Mr. Speculator says that the market is going to go down. It goes up 10%, then down 5%. “Told you so.”
Mr. Speculator lists 10 “must own” stocks. One goes up 50%. “Told you so.”
He is a sales man. He makes selective use of the truth. Being wrong doesn’t bother him as much as others thinking he might be wrong in future. He works to protect the latter. And because those he needs to convince are not robots, it can work. At least for long enough that the speculator has either made enough money or forged a fallback career path.
Mr. Speculator is almost surely not directly accountable for the outcomes. He can tell a story. You might see him as a sales guy at an investment bank. Or maybe you think of an amateur day-trader or someone in the lower echelons of the finance hierarchy. Serious professional investors can see through him. They learn to ignore him. There is no mechanism or incentive to expose him as a charlatan.
The speculator’s option, much like the more conventional puts and calls, captures the fact that the speculator can derive value from the comments that work and ignore (at no additional cost) those that don’t. Usually the holder of an option has to pay for it but speculators can actually get paid to be in this position.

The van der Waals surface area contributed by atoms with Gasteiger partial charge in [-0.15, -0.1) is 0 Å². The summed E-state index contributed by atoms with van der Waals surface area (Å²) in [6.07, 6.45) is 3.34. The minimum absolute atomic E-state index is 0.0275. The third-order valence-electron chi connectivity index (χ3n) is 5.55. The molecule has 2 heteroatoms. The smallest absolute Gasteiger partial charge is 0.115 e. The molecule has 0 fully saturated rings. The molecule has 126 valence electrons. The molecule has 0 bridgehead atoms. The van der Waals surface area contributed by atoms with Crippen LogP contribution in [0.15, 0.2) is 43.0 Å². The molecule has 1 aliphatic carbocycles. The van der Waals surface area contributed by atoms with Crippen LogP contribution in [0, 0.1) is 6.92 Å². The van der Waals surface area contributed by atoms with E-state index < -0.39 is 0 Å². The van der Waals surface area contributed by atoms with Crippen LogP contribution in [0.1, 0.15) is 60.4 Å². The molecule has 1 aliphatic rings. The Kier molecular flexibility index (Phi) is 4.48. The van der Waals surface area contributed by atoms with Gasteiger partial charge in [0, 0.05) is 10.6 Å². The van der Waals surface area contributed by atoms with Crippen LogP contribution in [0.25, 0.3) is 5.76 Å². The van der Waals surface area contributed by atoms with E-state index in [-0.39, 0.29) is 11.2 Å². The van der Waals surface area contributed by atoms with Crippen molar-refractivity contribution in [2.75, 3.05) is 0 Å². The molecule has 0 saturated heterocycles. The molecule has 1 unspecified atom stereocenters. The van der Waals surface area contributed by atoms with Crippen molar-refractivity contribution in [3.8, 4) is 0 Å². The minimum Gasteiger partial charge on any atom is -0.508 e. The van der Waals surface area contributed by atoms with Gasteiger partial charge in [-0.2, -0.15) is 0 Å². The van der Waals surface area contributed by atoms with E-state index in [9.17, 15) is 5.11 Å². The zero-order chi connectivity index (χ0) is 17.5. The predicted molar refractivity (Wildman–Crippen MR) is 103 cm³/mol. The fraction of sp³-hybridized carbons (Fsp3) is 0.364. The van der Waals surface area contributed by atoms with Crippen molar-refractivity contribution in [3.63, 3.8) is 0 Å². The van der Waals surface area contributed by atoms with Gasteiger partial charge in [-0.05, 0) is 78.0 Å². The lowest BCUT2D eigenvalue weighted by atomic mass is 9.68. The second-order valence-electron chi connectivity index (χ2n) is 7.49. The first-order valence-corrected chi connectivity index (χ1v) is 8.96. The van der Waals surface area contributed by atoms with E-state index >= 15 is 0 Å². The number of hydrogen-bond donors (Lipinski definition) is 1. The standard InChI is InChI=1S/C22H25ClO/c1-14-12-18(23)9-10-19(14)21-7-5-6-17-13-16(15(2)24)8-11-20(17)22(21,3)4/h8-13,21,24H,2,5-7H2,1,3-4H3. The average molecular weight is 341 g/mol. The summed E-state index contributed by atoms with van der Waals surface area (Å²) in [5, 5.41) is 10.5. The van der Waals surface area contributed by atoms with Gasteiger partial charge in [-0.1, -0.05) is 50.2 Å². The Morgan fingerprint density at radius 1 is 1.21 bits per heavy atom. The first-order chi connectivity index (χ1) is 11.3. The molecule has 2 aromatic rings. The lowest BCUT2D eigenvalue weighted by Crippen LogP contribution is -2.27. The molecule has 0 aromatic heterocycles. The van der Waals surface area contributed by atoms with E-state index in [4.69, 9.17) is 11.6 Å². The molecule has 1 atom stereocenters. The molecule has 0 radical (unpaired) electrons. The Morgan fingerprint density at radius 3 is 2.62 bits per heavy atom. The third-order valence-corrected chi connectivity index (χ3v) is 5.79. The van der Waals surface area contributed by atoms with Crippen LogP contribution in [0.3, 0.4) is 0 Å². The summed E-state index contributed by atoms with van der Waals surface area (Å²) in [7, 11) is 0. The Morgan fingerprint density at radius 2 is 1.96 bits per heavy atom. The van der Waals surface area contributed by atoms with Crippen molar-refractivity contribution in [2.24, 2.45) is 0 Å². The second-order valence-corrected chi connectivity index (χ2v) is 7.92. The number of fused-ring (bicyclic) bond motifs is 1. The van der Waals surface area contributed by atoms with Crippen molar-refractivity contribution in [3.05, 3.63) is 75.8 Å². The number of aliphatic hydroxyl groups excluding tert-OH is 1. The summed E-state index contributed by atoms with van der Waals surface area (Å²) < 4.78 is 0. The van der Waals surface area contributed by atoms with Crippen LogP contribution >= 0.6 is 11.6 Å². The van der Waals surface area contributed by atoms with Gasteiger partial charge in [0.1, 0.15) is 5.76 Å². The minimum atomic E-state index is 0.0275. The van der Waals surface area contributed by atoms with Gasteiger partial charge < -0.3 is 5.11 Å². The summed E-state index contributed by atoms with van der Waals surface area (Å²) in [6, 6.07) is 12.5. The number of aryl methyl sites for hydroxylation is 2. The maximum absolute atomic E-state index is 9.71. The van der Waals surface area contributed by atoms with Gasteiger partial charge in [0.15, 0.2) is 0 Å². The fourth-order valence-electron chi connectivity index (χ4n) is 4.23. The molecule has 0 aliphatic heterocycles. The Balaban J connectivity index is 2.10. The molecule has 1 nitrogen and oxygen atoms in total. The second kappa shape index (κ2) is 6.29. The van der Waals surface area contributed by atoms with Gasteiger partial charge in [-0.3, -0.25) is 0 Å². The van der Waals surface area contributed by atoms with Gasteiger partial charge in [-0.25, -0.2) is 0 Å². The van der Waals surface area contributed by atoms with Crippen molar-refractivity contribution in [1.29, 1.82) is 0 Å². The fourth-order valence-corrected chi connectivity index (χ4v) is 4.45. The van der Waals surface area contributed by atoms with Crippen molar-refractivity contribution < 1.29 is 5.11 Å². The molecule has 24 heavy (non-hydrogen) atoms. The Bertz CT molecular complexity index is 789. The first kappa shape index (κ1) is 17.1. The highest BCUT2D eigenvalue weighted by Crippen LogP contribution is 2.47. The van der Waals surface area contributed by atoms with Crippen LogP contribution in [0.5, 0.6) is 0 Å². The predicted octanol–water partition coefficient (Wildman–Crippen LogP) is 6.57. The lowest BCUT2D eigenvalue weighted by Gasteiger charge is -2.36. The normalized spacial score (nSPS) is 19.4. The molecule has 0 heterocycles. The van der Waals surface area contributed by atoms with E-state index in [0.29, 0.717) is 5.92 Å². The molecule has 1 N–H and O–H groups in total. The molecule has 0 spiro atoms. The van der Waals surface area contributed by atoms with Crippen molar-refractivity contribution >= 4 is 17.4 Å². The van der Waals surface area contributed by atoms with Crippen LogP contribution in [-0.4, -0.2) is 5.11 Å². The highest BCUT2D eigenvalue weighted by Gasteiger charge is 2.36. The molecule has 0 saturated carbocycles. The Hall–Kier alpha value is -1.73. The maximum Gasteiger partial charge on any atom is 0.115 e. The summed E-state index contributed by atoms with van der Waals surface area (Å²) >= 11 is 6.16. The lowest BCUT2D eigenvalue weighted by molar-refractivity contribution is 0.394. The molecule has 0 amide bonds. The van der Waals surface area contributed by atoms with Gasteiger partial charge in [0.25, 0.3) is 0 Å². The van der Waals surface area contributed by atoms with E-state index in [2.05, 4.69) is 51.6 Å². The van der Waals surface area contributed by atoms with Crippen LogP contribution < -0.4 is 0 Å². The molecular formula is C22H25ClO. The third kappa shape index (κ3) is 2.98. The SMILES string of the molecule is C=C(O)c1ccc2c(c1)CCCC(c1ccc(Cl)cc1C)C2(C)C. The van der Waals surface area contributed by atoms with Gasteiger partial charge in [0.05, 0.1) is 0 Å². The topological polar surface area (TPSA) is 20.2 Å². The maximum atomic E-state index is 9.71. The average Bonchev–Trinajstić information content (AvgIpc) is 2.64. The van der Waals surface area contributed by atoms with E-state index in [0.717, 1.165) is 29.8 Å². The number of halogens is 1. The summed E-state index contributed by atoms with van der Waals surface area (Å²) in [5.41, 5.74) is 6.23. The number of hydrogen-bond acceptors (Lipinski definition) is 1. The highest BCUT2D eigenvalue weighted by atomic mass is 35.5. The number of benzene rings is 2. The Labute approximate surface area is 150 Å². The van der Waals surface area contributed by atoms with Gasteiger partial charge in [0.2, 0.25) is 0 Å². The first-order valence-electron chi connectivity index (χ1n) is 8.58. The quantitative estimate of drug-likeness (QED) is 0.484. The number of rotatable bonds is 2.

No one should put this guy in charge of money. But it’s not as simple as finding him and tying his hands behind his back so he can’t pick up the phone or punch commands into Bloomberg.
Mr. Speculator exists not as an individual but as a part of the market psyche. Everyone exhibits his traits to some extent. The point is that one first needs to be aware of his existence before working to eliminate his destructive forces, first at the personal level, then within the investment process.
To that end, I would recommend studying (not just reading) books and articles by Daniel Kahneman, Nassim Taleb, Dan Ariely and Michael Mauboussin. Then watch out for Mr. Speculator and make sure he is never in the money.